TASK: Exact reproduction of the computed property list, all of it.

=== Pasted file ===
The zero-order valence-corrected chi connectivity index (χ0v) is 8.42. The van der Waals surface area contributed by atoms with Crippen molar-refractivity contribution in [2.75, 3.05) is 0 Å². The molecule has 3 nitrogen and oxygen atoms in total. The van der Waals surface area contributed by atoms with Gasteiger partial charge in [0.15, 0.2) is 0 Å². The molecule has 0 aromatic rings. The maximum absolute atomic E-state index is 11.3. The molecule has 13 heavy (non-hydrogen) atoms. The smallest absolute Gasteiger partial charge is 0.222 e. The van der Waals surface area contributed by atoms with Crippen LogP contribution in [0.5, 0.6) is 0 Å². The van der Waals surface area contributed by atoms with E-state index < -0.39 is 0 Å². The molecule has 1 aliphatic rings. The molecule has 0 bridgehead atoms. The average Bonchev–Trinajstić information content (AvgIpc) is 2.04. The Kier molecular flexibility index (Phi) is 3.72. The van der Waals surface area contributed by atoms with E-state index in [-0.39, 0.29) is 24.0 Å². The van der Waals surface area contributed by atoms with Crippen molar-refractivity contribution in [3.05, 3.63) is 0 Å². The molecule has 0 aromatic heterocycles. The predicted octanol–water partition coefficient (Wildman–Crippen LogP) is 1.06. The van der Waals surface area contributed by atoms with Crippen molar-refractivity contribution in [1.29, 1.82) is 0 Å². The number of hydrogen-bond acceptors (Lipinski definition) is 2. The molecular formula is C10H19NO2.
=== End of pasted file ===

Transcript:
The zero-order valence-corrected chi connectivity index (χ0v) is 8.42. The van der Waals surface area contributed by atoms with Crippen molar-refractivity contribution in [2.75, 3.05) is 0 Å². The molecule has 3 nitrogen and oxygen atoms in total. The van der Waals surface area contributed by atoms with Gasteiger partial charge in [0.15, 0.2) is 0 Å². The molecule has 0 aromatic rings. The maximum absolute atomic E-state index is 11.3. The molecule has 13 heavy (non-hydrogen) atoms. The smallest absolute Gasteiger partial charge is 0.222 e. The van der Waals surface area contributed by atoms with Crippen LogP contribution in [0.5, 0.6) is 0 Å². The van der Waals surface area contributed by atoms with E-state index < -0.39 is 0 Å². The molecule has 1 aliphatic rings. The molecule has 0 bridgehead atoms. The average Bonchev–Trinajstić information content (AvgIpc) is 2.04. The Kier molecular flexibility index (Phi) is 3.72. The van der Waals surface area contributed by atoms with E-state index in [-0.39, 0.29) is 24.0 Å². The van der Waals surface area contributed by atoms with Crippen molar-refractivity contribution in [3.05, 3.63) is 0 Å². The molecule has 0 aromatic heterocycles. The predicted octanol–water partition coefficient (Wildman–Crippen LogP) is 1.06. The van der Waals surface area contributed by atoms with Crippen molar-refractivity contribution in [1.29, 1.82) is 0 Å². The number of hydrogen-bond acceptors (Lipinski definition) is 2. The molecular formula is C10H19NO2.